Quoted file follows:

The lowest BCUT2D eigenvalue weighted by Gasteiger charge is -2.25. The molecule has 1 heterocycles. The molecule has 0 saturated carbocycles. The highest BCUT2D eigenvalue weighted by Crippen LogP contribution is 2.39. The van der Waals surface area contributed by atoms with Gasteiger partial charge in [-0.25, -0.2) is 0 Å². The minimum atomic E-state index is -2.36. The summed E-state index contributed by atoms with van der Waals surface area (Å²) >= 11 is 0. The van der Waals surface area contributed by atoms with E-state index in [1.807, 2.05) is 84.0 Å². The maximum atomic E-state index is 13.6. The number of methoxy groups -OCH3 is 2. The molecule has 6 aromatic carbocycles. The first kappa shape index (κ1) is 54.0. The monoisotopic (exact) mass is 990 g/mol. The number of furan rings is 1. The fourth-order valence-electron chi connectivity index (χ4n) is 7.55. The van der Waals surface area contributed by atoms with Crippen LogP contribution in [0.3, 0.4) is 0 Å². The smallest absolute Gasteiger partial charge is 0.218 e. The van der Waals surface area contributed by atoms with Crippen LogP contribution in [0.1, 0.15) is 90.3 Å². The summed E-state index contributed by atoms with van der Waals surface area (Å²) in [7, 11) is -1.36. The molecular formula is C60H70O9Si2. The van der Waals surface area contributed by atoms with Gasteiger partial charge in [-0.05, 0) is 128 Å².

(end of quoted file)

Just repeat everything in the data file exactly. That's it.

The lowest BCUT2D eigenvalue weighted by Gasteiger charge is -2.25. The molecule has 1 heterocycles. The molecule has 0 saturated carbocycles. The highest BCUT2D eigenvalue weighted by Crippen LogP contribution is 2.39. The van der Waals surface area contributed by atoms with Gasteiger partial charge in [-0.25, -0.2) is 0 Å². The minimum atomic E-state index is -2.36. The summed E-state index contributed by atoms with van der Waals surface area (Å²) >= 11 is 0. The van der Waals surface area contributed by atoms with E-state index in [1.807, 2.05) is 84.0 Å². The maximum atomic E-state index is 13.6. The number of methoxy groups -OCH3 is 2. The molecule has 6 aromatic carbocycles. The first kappa shape index (κ1) is 54.0. The monoisotopic (exact) mass is 990 g/mol. The number of furan rings is 1. The fourth-order valence-electron chi connectivity index (χ4n) is 7.55. The van der Waals surface area contributed by atoms with Crippen LogP contribution in [0.3, 0.4) is 0 Å². The smallest absolute Gasteiger partial charge is 0.218 e. The van der Waals surface area contributed by atoms with Crippen LogP contribution in [0.1, 0.15) is 90.3 Å². The summed E-state index contributed by atoms with van der Waals surface area (Å²) in [7, 11) is -1.36. The molecular formula is C60H70O9Si2. The van der Waals surface area contributed by atoms with Gasteiger partial charge in [-0.05, 0) is 128 Å².